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  5. In 2014 we just used the teepee style for our climbing beans (Mayflower and Lazy Housewife). The tent style looks really interesting and think I'll give it a try. The Japanese beetles were so bad last year! They love to destroy climbers, but will leave bush alone.

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    1. We don;t have Japanese beetle, Juliet so I looked it up. It eats just about everything doesn't it? I hope that it diesn't manage to make its way over here

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  6. So interesting! Different color both of flower and the beans. I want to runner bean once more. But I have not found the seed seller. I got lucky to find runner bean vine several months ago, although just two seeds. But I was not lucky on growing it.

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    1. I hope that you succeed next time Endah.

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  7. The slugs have had all my beans for the last two years now, so I am not going to plant them this year! Defeated.

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    1. Can you grow some on in pots until they are if a size that may cope with the slugs Deborah?

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  8. Total French bean failure here last year. I had short plants and the slugs ate them all up. I think I had about six beans in all. I like the idea of climbing plants and I prefer the long tent like support arrangement as well, the teepees never work very well at the top do they. I have a very old packet of Cobra seeds in my shoe box, I wonder if they're still viable.

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    1. Try growing some in a jam jar, CJ as we used to do at school to test viability. Stuff a jam jar with kitchen towel and push one or two beans down the sides so that you can see them through the glass. Keep the kitchen towel damp and see whether they shoot. You could give the boys it as a competition to see who had the bean to shoot first.

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  9. My Sister in Law (who is not native to our country) was just asking me the other day if I knew how to grow beans and for advice. I will show her this post and she will I'm sure find it extremely useful. So thank you on her behalf Sue.
    I had advised her to grow wigwam style but will now suggests she changes to the alternative method you show. Their garden can get a bit windy.

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    1. Your sister in law may find this ti he helpful, Angie. Click here I produced a set of growing guides for use in schools, There are guide for other veg too. At the bottom of this page are links to other areas, Also I should have put a cane along each side of each tent and tied in the canes ti them as thus would have added a bit more stability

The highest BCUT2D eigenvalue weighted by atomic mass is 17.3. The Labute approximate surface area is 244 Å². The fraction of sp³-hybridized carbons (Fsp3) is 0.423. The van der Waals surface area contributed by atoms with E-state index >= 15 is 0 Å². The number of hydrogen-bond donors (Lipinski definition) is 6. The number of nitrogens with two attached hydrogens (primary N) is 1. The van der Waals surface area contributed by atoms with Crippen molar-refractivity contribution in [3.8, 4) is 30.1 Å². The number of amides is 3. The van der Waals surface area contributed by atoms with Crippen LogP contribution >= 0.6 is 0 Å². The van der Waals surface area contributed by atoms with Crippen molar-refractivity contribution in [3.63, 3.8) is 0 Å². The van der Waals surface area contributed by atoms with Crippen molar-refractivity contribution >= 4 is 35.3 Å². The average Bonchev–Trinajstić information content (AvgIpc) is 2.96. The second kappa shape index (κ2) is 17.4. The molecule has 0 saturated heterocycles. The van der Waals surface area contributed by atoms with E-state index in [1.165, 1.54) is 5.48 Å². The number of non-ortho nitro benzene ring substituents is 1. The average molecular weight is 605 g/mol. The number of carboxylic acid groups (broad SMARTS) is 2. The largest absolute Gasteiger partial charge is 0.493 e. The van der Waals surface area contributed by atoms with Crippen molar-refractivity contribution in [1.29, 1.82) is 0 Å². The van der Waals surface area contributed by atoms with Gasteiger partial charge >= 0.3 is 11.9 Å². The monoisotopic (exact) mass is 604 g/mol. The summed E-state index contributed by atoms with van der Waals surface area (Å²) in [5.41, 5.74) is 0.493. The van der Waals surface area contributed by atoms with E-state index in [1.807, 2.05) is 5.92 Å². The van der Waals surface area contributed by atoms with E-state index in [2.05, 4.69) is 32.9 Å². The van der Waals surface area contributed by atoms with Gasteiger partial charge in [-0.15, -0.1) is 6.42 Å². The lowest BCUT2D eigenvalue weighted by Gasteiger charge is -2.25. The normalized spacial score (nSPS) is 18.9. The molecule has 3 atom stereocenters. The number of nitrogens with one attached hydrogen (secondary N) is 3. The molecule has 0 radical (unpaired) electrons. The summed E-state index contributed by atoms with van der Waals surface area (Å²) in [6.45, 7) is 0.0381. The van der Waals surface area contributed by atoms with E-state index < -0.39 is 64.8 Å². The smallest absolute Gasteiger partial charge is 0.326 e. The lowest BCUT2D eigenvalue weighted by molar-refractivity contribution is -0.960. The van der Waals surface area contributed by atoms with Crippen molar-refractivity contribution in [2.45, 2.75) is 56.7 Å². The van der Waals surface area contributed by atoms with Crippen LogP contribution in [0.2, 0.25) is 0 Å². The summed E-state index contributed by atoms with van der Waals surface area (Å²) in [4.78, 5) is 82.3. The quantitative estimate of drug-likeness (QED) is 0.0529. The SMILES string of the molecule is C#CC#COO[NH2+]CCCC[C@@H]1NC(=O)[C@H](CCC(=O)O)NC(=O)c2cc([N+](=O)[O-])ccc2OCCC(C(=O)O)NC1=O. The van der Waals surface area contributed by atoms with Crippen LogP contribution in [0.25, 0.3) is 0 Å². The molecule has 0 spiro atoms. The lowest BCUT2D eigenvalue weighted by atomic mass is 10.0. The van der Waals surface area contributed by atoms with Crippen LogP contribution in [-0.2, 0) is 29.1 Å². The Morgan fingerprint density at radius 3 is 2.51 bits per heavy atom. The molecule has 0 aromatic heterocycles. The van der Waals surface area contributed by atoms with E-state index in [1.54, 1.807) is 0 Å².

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  10. It good to see all those different varieties of beans, especially the black ones. I must say I love the flowers as much as the fruit though....they are decorative in their own right. As always your harvests take my breath away, my broad beans are quite large at present, it must be the mild weather we had earlier in the year.xxx

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    1. We haven't sown our broad beans yet, Dina. Don't they have lovely flowers with a beautiful perfume?

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  11. I have invented this slug prevention method and found it virtually foolproof and organic. Collect branches from blackberry bushes when dead or nearly dead and chop into pieces about 3 cm long - a good job for the winter. Put these around plants when planting out and the the slugs will not go over them - much more effective than egg shells. Fresh green branches are not so prickly so don't use those. Any leaves on the branches will rot down as will the left overs another year. If using in a plant pot longer peices can be cut and individually arranged around the plant .

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    1. Interesting. Jo our blackberry is thornless but we have a very thorny tayberry that needs pruning which would serve the same purpose. I wonder whether rose prunings would work too?
      Thanks for taking the time to comment.